I can take or leave walking sticks, and even when I take them I usually leave them, which is part of their problem. Walking sticks are just extra gear to forget somewhere along the way.
Consider the “knobby walking stick” employed by author Bill Bryson on the Appalachian Trail tramp detailed in A Walk in the Woods. The staff is a gift from his children, a gesture that brings Bryson to the brink of tears, and though he treasures it he abandons it at virtually every stop. That he retains it long enough to wield like a club when he hears what he is sure is a bear outside his tent is courtesy his laggard friend, Stephen Katz.
Though I am indifferent to walking sticks, I don’t begrudge or mock their use. Unless they’re those glorified ski poles that cost twice as much as actual ski poles because someone thought to market them to affluent outdoorsy types as “trekking poles.” And walking sticks are not to be confused with canes, which are a douche-y affectation unless you have a legitimate limp (per the pragmatist economist Thorstein Veblen: “The walking-stick serves the purpose of an advertisement that the bearer’s hands are employed otherwise than in useful effort, and it therefore has utility as an evidence of leisure”).
But sometimes nature presents you with a dead tree branch that’s too good to disregard, at least until you leave it behind later when you pause for a drink and a snack. And sometimes that branch makes so perfect a walking stick that it must be shared with others.
Such was the case on Saturday, which happened to be National Get Outdoors Day, an occasion Agent Orange would probably cancel if he knew about, as part of the holiday’s mission is to connect underprivileged citizens with our public lands, both of which he loathes. Thus Wyatt, who would attest if he could speak that he is underprivileged, and I set off for the wilderness.
The roads to our intended and backup destinations were closed (for habitat preservation and maintenance respectively), so we turned down a county road that I was about 57-percent sure cut through Forest Service land. After a brief—Wyatt would argue interminable—excursion over twisting gravel roads, we encountered a series of Forest Service trail markers.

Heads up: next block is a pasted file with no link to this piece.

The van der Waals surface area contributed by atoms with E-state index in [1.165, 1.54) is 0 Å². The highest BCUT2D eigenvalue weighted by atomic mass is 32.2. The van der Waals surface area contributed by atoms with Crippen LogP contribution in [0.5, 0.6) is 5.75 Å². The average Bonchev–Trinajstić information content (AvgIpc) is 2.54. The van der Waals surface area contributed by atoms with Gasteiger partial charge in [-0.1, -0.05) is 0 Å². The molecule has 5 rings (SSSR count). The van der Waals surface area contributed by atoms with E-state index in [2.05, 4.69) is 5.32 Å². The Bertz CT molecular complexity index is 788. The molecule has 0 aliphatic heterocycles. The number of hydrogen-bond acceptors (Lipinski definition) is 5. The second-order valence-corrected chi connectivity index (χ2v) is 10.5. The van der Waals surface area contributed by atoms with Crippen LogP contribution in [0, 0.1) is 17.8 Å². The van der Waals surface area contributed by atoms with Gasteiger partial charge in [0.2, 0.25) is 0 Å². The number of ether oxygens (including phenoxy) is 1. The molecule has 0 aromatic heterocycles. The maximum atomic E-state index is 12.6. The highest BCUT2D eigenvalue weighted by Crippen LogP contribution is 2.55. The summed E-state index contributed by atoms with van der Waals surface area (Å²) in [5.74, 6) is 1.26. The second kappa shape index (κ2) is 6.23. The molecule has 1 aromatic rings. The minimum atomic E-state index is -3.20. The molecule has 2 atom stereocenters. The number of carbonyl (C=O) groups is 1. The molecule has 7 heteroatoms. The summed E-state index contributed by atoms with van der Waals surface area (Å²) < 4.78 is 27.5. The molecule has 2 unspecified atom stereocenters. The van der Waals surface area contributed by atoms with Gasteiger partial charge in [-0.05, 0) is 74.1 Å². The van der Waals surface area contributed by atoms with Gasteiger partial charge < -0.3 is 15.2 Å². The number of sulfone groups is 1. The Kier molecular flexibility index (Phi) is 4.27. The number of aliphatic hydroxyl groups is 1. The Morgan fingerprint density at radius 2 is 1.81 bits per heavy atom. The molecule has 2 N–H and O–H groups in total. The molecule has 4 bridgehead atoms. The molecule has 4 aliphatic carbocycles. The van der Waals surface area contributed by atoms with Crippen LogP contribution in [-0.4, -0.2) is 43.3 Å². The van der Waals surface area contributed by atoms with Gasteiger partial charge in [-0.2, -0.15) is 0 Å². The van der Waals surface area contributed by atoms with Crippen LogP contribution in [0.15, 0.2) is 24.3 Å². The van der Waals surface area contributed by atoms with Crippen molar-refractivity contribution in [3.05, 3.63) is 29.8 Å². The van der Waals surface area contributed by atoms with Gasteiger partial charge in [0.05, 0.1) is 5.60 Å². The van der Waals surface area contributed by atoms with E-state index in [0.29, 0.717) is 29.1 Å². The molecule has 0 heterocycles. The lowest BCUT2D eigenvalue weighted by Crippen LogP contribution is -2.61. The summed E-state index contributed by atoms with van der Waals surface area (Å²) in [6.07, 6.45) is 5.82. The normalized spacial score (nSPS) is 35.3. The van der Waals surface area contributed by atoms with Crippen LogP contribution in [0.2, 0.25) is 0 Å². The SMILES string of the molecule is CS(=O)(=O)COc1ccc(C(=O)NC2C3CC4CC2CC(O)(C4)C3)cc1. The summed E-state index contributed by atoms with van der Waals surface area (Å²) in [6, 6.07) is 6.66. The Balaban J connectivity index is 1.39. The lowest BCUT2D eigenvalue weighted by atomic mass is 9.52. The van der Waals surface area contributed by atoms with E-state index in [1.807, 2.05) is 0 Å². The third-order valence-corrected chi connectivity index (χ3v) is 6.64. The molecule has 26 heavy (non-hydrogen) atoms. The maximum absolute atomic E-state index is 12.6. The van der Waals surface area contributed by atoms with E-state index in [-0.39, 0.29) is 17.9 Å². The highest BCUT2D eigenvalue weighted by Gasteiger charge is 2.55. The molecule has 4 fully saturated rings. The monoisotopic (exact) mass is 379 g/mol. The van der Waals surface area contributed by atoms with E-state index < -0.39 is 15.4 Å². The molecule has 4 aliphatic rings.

The human, whose eardrums were being lanced by the impatient and increasingly frequent whines from the back seat, quickly settled on a spot. I followed Wyatt up an old four-wheel-drive path toward a Forest Service sign, which I initially thought was casting an odd shadow. Propped against the notice was a pale, wiry branch; it was worn white by the elements, its splinters smoothed away, but it remained sturdy, and it fit comfortably in my hand.
And handy it proved on the rocky, rollercoaster terrain. It bolstered me up steep inclines; balanced me down uneven slopes; gauged the depth of a creek so I knew how wet I would get if I fell in. It was a silent sidekick to our encounters with young bighorn sheep, who grazed nonplussed as we passed; a nervous deer that bolted from a meadow into the sanctuary of an aspen grove; and a panoply of birds, darting, circling and singing.
Despite nearly being forgotten every time we halted (for pictures or water or the treats that Wyatt knew I packed and he hadn’t had yet), the walking stick made it full circle. It waits to prove its worth to the next lucky person to ramble this way.